Q&A: Duane Morris Attorneys Weigh In On Recent Trade Secret Law Trends

Duane Morris partners Lawrence Pockers, Shannon Hampton Sutherland and Daniel Walworth shared their views on the latest trends in trade secret law.

Thomson Reuters: What trends are you seeing in trade secret litigation?

Shannon Hampton Sutherland: Last year, President Barack Obama signed into law the Defend Trade Secrets Act, which gives plaintiffs the ability to file trade secret cases in federal court without diversity jurisdiction. That is fairly significant because in the past, plaintiffs would have to file in state court, and now there is a federal cause of action that allows plaintiffs to go directly to federal court, which generally is a benefit. The second thing is that anecdotally, we are seeing more criminal cases come out of trade secrets theft than we’ve seen in the past. Prosecutors are taking up cases at a rate higher than normal, especially when foreign nationals are involved.

To read the full text of this article, please visit the Duane Morris LLP website.

Massachusetts Court Rules California Law Supersedes Massachusetts Choice-of-Law Provision and Non-Compete Clause in Employment Contract

By Gregory S. Bombard

On June 9, 2017, the Business Litigation Session (BLS) of the Massachusetts Superior Court issued a decision about the extraterritorial application of California’s public policy against non-competition agreements (Full text of the decision: Oxford Global Resources, LLC v. Jeremy Hernandez).  The plaintiff, Oxford, is a recruiting and staffing company headquartered in Massachusetts.  It hired the defendant to work as an entry-level “account manager” in an office in California.  As a condition of his employment, the employee signed a “protective covenants agreement” that included non-solicitation, non-competition, and confidentiality provisions.  This agreement contained a Massachusetts choice-of-law provision and a Massachusetts choice-of-venue provision.  Continue reading Massachusetts Court Rules California Law Supersedes Massachusetts Choice-of-Law Provision and Non-Compete Clause in Employment Contract

Recent Appellate Decision Draws Attention to Key Steps to Enforcing Restrictive Covenants

The Pennsylvania Superior Court’s recent decision in Metalico Pittsburgh, Inc. v. Douglas Newman, et al., No. 354 WDA 2016, 2017 PA Super. 109 (Apr. 19, 2017), confirms the importance of careful contractual drafting in agreements containing non-compete clauses and other post-employment restrictive covenants. In circumstances where an employee is hired for a term of employment but later becomes an at-will employee, that contractual language may determine the enforceability of the agreement’s non-compete and non-solicitation provisions.

To read the full text of this post by Duane Morris partner Luke McLoughlin, please visit the Duane Morris Appellate Review Blog.

White House Recommends Non-Compete Reforms

By Shannon Hampton Sutherland and Gregory S. Bombard

Last week, the White House called on states to enact sweeping reforms to their non-compete laws. The White House’s new policy position is that “most workers should not be covered by a non-compete agreement” and that, although “each state faces different circumstances,” many employers have sufficient other targeted remedies to protect their legal interests.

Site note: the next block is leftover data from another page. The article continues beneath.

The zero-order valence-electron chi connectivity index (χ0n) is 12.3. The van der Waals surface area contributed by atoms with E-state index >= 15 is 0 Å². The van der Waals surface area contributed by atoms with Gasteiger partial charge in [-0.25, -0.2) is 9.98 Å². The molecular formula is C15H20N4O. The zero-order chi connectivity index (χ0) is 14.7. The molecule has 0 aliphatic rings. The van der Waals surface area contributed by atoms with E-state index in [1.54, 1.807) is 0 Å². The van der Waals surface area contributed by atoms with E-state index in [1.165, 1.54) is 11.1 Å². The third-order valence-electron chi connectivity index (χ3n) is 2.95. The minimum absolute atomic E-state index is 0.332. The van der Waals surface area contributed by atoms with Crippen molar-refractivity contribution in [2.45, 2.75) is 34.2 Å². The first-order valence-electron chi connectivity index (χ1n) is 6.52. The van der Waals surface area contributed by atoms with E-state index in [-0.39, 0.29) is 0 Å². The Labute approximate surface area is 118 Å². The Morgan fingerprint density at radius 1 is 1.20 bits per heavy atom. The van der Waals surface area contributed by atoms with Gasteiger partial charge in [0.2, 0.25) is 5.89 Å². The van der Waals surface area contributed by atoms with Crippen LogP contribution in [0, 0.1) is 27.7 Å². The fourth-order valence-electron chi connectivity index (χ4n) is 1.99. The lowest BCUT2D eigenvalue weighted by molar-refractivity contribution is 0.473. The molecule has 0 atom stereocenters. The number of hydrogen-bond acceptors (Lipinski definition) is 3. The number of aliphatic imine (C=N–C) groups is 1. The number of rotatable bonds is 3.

In its policy statement, the White House called on states to enact “non-compete” reforms, including one or more of the following: Continue reading White House Recommends Non-Compete Reforms

A Call to Arms: How Timing Matters Under the New Defend Trade Secrets Act

By Shannon Hampton Sutherland and Julian A. Jackson-Fannin

On September 27, 2016, in Adams Arms, LLC v. Unified Weapon Systems, Inc., et al.,[1] the U.S. District Court for the Middle District of Florida issued one of the first substantive opinions concerning claims brought under the new Defend Trade Secrets Act (“DTSA”).[2]

The DTSA, which became effective on May, 11, 2016, expanded the jurisdiction of federal courts by, among other things, creating a new federal civil cause of action for trade secret misappropriation when “the trade secret is related to a product or service used in, or intended for use in, interstate or foreign commerce.”[3]  Although the DTSA has been hailed as the new “national standard for trade secret misappropriation,”[4] with certain exceptions, its provisions are largely consistent with the well-known Uniform Trade Secrets Act (“UTSA”) currently adopted by 48 states, the District of Columbia and the U.S. Virgin Islands.[5]  The DTSA prohibits both the improper “acquisition” of a trade secret as well as its “disclosure.”  As the DTSA continues to make its first impressions on federal courts around the country, threshold questions have arisen concerning the timing of misappropriations and what theories of recovery apply under the freshly minted law. Continue reading A Call to Arms: How Timing Matters Under the New Defend Trade Secrets Act

The “No Update” Update: Massachusetts Legislature Concludes Session Without Passing Noncompete Reform

By Bronwyn L. Roberts

As reported in The Boston Globe, the Massachusetts Senate and House concluded their legislative session on July 31, 2016, without passing noncompete reform legislation. This comes as a bit of a surprise as the House and Senate have in 2016 each passed a noncompete reform bill. Additionally, Governor Charlie Baker has, through a spokesperson, recently indicated support for the House bill that sought to restrict noncompetes by creating “Garden Leave,” consisting of payment during the restricted period of at least 50 percent of the employee’s annualized base salary. However, for those who have followed this process over the years, the fact that neither bill passed is consistent with many other failed attempts over the years to overhaul the Massachusetts noncompete landscape.

Thus, the noncompete reform debate, which has been ongoing in the Massachusetts legislature since at least 2009, continues. We will keep you updated.

Continue reading The “No Update” Update: Massachusetts Legislature Concludes Session Without Passing Noncompete Reform

House Unanimously Passes Legislative Limits on Massachusetts Noncompetes and Passes Massachusetts Uniform Trade Secrets Act and, in Doing so, Introduces Paid Garden Leave

By Bronwyn L. Roberts

On June 29, 2016, just four months after Massachusetts House Speaker Robert A. DeLeo promised to put new legislative limits on noncompetition agreements, the House unanimously passed a bill (150-0) doing just that and also passed the Massachusetts Uniform Trade Secrets Act. To become law, the bill (House Bill 4434) still needs to pass the Senate and be signed by Governor Charlie Baker.

While much of the bill would merely codify some of the key issues judges already look at when analyzing whether an agreement is enforceable under Massachusetts law, there are some provisions that represent a sea change in the noncompete landscape.